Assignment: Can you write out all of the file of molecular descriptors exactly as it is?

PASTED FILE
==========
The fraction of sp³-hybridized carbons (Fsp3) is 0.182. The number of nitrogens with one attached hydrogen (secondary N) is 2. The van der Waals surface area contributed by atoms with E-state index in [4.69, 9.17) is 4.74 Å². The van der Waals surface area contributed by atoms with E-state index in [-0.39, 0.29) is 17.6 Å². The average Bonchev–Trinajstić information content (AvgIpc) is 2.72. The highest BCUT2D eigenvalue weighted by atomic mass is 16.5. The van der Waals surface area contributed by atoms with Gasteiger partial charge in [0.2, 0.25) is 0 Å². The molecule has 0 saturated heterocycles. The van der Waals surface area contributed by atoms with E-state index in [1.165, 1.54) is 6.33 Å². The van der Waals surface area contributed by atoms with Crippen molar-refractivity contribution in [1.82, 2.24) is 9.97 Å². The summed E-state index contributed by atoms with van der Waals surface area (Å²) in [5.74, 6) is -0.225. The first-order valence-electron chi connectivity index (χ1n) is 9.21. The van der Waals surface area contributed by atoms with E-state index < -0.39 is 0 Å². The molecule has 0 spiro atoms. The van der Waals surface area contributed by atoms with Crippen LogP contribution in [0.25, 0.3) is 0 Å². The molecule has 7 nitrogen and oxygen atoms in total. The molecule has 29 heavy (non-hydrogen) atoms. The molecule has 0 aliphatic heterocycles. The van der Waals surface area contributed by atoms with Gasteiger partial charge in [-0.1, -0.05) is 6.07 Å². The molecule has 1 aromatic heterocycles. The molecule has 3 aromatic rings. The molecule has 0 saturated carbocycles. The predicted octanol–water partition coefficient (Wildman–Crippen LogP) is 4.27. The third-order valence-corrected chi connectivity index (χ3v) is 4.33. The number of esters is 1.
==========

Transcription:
The fraction of sp³-hybridized carbons (Fsp3) is 0.182. The number of nitrogens with one attached hydrogen (secondary N) is 2. The van der Waals surface area contributed by atoms with E-state index in [4.69, 9.17) is 4.74 Å². The van der Waals surface area contributed by atoms with E-state index in [-0.39, 0.29) is 17.6 Å². The average Bonchev–Trinajstić information content (AvgIpc) is 2.72. The highest BCUT2D eigenvalue weighted by atomic mass is 16.5. The van der Waals surface area contributed by atoms with Gasteiger partial charge in [0.2, 0.25) is 0 Å². The molecule has 0 saturated heterocycles. The van der Waals surface area contributed by atoms with E-state index in [1.165, 1.54) is 6.33 Å². The van der Waals surface area contributed by atoms with Crippen molar-refractivity contribution in [1.82, 2.24) is 9.97 Å². The summed E-state index contributed by atoms with van der Waals surface area (Å²) in [5.74, 6) is -0.225. The first-order valence-electron chi connectivity index (χ1n) is 9.21. The van der Waals surface area contributed by atoms with E-state index < -0.39 is 0 Å². The molecule has 0 spiro atoms. The van der Waals surface area contributed by atoms with Crippen LogP contribution in [0.25, 0.3) is 0 Å². The molecule has 7 nitrogen and oxygen atoms in total. The molecule has 29 heavy (non-hydrogen) atoms. The molecule has 0 aliphatic heterocycles. The van der Waals surface area contributed by atoms with Gasteiger partial charge in [-0.1, -0.05) is 6.07 Å². The molecule has 1 aromatic heterocycles. The molecule has 3 aromatic rings. The molecule has 0 saturated carbocycles. The predicted octanol–water partition coefficient (Wildman–Crippen LogP) is 4.27. The third-order valence-corrected chi connectivity index (χ3v) is 4.33. The number of esters is 1.